Where is the correct place to put the "is"? I speak several languages and get confused when switching from one to the other.


In "he is truly great", truly modifies the adjective great, adding emphasis or allowing that he is more great than some other things that are also great.

In "he truly is great", truly modifies is and so argues against any doubt that he is great. "Truly he is great" would be equivalent. It's not a common usage any more, but it has some biblical uses that keep it current (or John Wayne in "The Greatest Story Ever Told" for those who watch more than they read).

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    I'd say that the pragmatic marker (subset veridicality) 'truly' is 'modifying' the whole statement in 'Truly, he is great' and 'He truly is great', whereas the secondary (adjective-)modifier 'truly' is modifying the adjective 'great' in 'He is truly great'. – Edwin Ashworth Nov 25 '13 at 15:07
  • @EdwinAshworth whether an adverb modifies a verb or the clause it is in can be unclear, when in doing one it would do the other. – Jon Hanna Nov 25 '13 at 15:12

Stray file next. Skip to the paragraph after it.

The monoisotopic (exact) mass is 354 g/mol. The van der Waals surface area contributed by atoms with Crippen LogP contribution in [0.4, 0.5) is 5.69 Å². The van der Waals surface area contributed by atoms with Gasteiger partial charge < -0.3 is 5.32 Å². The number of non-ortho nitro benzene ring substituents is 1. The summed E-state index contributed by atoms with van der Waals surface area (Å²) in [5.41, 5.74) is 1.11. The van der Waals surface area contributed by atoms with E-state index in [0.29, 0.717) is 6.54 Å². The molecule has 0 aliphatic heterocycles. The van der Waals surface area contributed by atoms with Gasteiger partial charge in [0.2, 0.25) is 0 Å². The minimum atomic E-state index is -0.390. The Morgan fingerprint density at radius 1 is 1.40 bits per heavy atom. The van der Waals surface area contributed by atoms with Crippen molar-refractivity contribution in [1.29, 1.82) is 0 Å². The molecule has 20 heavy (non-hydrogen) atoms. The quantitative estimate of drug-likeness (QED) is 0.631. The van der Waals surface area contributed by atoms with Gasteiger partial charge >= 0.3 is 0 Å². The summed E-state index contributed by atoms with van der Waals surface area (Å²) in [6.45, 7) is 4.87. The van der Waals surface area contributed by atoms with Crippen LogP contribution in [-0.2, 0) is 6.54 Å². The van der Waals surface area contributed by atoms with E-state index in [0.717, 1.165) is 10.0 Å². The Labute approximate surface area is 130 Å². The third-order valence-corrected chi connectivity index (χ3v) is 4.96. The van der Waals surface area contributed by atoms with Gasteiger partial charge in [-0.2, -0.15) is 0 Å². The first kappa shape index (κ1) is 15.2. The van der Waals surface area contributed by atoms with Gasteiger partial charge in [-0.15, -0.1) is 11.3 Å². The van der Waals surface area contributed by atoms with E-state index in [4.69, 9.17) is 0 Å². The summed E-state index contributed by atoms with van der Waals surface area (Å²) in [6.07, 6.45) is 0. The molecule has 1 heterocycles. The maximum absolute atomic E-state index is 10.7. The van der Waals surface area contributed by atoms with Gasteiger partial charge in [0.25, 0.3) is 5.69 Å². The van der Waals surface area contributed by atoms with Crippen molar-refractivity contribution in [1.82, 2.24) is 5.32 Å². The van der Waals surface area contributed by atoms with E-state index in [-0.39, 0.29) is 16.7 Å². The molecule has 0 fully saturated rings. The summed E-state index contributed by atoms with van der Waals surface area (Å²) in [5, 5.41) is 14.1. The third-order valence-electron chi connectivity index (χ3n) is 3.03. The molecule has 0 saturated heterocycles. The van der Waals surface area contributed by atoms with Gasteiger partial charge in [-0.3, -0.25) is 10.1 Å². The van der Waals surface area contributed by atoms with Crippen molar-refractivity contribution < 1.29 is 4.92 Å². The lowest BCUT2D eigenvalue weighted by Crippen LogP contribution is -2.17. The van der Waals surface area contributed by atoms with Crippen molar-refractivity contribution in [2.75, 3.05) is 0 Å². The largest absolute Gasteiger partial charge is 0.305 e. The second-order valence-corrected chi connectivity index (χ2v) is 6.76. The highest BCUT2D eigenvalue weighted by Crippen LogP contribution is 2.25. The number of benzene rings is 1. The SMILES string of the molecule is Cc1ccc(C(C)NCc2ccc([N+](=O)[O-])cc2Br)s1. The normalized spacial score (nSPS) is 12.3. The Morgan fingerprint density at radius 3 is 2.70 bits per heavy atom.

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    When be is used as a link verb, I don't think there is anything about it to modify. 'Great' can be modified (eg by very, truly, astoundingly...) and the whole statement can be ("He is great. No doubt about it") but not the identity signifier be. – Edwin Ashworth Nov 25 '13 at 20:46

Grammatically, either works and they are almost, but not quite, logically identical. If it is a true statement that he is great, then it is true that he is great. If there is a special degree of verity associated with his greatness, then he is truly great. "He is truly great," is almost certainly what you mean. It is idiomatically stronger. You might want to compare the two constructions here: https://books.google.com/ngrams


Both are correct, but have slightly different meanings.

"Truly" is an adverb, and thus can modify a a verb, adjective or other adverb.

In the first example, "truly" is modifying "is" (a verb). Whereas in the second example, it modifies "great".

So for the first one, his being great is verified as being true, wheras the second one verifies his greatness itself as being true.

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